Five Good Questions: Juan Albanell, Head of System Test Engineering at Zipline

Juan Albanell is the head of system test engineering at Zipline, the autonomous drone delivery company. Prior to leading the system test team, Albanell worked in hardware testing and embedded flight systems during his 5 years at Zipline. Albanell holds a BSE in Electrical Engineering from Princeton University.

Juan Albanell. Image: Zipline.

Q: What does your role leading system test engineering for Zipline look like? What is the team’s approach to testing and prototyping?

A: We’re basically the last gate before anything gets released into the field from a customer perspective. The way we do that is by designing validation test campaigns to make sure we can scale up and make sure every vehicle that comes out is high quality. A lot of the scenario definition and the way that we plan testing campaigns is very informed by past data. When we do FMEA [Failure Mode and Effects Analysis] we basically determine things that could happen in-flight we believe might have specific ‘corner cases’ for the sensor set, for example. And then we spin up software mockups that allow us to easily test different modules of the software with flight simulations. The software that is flying in-the-loop cannot tell that it is not actually flying.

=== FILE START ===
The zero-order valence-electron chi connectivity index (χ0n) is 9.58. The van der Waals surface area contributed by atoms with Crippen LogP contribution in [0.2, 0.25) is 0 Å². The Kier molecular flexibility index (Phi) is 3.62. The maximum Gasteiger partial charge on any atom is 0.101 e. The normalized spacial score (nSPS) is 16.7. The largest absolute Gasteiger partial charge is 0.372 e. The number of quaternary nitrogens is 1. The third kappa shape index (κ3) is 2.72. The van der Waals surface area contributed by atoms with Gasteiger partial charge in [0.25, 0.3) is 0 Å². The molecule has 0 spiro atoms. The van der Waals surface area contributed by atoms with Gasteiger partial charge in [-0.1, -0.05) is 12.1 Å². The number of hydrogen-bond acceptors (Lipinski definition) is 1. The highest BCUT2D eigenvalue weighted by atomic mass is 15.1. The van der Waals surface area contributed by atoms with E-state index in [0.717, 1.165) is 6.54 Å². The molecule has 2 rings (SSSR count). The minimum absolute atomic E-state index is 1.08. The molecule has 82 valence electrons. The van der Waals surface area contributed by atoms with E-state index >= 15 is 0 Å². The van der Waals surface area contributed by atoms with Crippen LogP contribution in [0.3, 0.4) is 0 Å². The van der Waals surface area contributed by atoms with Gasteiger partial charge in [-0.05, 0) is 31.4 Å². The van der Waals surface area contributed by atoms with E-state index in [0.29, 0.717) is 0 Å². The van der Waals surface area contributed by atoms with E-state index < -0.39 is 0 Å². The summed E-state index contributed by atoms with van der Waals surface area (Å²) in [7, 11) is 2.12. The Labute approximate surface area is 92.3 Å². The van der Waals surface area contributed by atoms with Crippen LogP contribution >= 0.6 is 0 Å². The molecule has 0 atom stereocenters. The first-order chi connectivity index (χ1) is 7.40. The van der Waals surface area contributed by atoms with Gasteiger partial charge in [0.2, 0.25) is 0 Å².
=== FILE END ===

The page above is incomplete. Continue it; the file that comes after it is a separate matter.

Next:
Q: How has Zipline leveraged autonomy in its platforms to date?

A: Zipline has been operating its Platform One for quite some time. And that has always been an autonomous system, since day one. It’s able to navigate from our distribution centers all the way to where it needs to go, to deliver the package that it has, without needing any user input on a specific pathway.

Q: Are there new developments in autonomy at Zipline?

A: Platform 2, what we’re working on now, takes it a step further. It’s a two-part system. The Zip [drone] and the droid. [The droid] is coming down [from the Zip] and unlike an inactive or passive package, it can very accurately position itself to wherever the customer wants the package to be delivered. It’s using IMU, GNSS and we have a perception system as well, so the [droid] can safely steer clear of any obstacles and do so in a reliable manner. 

Q: What are some of your takeaways from leading testing and prototying activities at Zipline?

A: The diversity of your [test] scenarios is so important. The scenario suite is pretty extensive. The biggest thing we’ve learned is to make your scenario builder as flexible as possible so you and other people can easily add things in the future.

Q: What proportion of time is spent on system test activities in relation to overall platform development efforts? 

A: About half the time we spend is developing new things and developing our software, developing the hardware. Then the other half is testing. More than half of the time, sometimes, is spent on the test development. Because you can have something that nominally works, but nominal is not what hardware interfaces with, right? The real world is not nominal. It is going to rain, it is going to be windier than you expect, a bird will fly by, there will be other aircraft in the field that you didn’t expect. So, I think that’s where the challenge comes in and that’s why I think Zipline has always been a very test heavy company.